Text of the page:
Painting Damnation: Celebrating 500 Years of Bosch

by Nina Siegal

New York Times

December 22, 2016

In case you missed it, we’re coming to the end of “Bosch Year 2016,” the quincentenary celebration of the death of the late-medieval Dutch master known for his surrealistic images of the hereafter, and particularly for the fantastical hybrid demons that populate his hell.

Global commemorative events throughout the year have included major retrospectives in the artist’s hometown, ’s-Hertogenbosch, in the Netherlands, and at the Prado in Madrid.

In the run-up to the year, scholars raced to complete new examinations of Bosch’s artworks all over the world and to advance new theories about his life and art, and the result is a profusion of hefty Bosch tomes, which range from authoritative technical analyses to a novelist’s art travelogue.

The landmark achievement of these efforts is a comprehensive catalog raisonné, produced by the Bosch Research and Conservation Project in ’s-Hertogenbosch, through an exhaustive examination by a group of art historians and scientists who traveled the world to examine and document every single work attributed to the artist. The 600-page illustrated catalog is accompanied by a 460-page volume of technical studies of the paintings (but not the drawings), made using infrared photography, infrared reflectography and X-radiography.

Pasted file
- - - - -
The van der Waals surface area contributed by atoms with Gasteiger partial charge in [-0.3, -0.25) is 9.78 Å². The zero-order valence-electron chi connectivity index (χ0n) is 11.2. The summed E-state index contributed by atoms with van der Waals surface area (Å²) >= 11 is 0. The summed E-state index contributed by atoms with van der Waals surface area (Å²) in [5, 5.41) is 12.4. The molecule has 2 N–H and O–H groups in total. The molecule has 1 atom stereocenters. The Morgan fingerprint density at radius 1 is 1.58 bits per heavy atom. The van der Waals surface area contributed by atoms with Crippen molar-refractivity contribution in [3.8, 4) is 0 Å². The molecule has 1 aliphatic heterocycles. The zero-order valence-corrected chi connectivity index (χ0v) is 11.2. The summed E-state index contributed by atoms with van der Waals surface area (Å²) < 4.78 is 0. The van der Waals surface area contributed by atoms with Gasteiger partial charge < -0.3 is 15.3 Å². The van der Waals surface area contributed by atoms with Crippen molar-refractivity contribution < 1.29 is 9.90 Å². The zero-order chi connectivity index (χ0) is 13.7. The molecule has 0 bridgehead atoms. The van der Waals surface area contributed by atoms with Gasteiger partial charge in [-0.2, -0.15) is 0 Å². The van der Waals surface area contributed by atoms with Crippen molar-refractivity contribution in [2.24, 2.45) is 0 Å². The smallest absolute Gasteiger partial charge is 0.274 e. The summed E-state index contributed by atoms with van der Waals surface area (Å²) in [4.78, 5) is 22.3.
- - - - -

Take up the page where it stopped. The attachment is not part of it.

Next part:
Monday, December 12, 2016

Kafka’s metamorphosis

by Tim Martin


January 2017

In the summer of 1911, on holiday in Switzerland, Franz Kafka was working on a string of bestsellers. With his friend Max Brod, the 28-year-old writer devised the plan for a quintessentially modern set of books, which could be “translated into every language,” would “energise the whole person” and would provide their creators with “a business venture worth millions.” None of them would contain the man-sized insects, opaque legal machinations, ghastly bureaucratic punishments or anything else for which the name Kafka later became famous. Instead, they were to be a series of stripped-down travel guides for tourists on a budget, which Kafka and Brod intended to call Billig, or On the Cheap.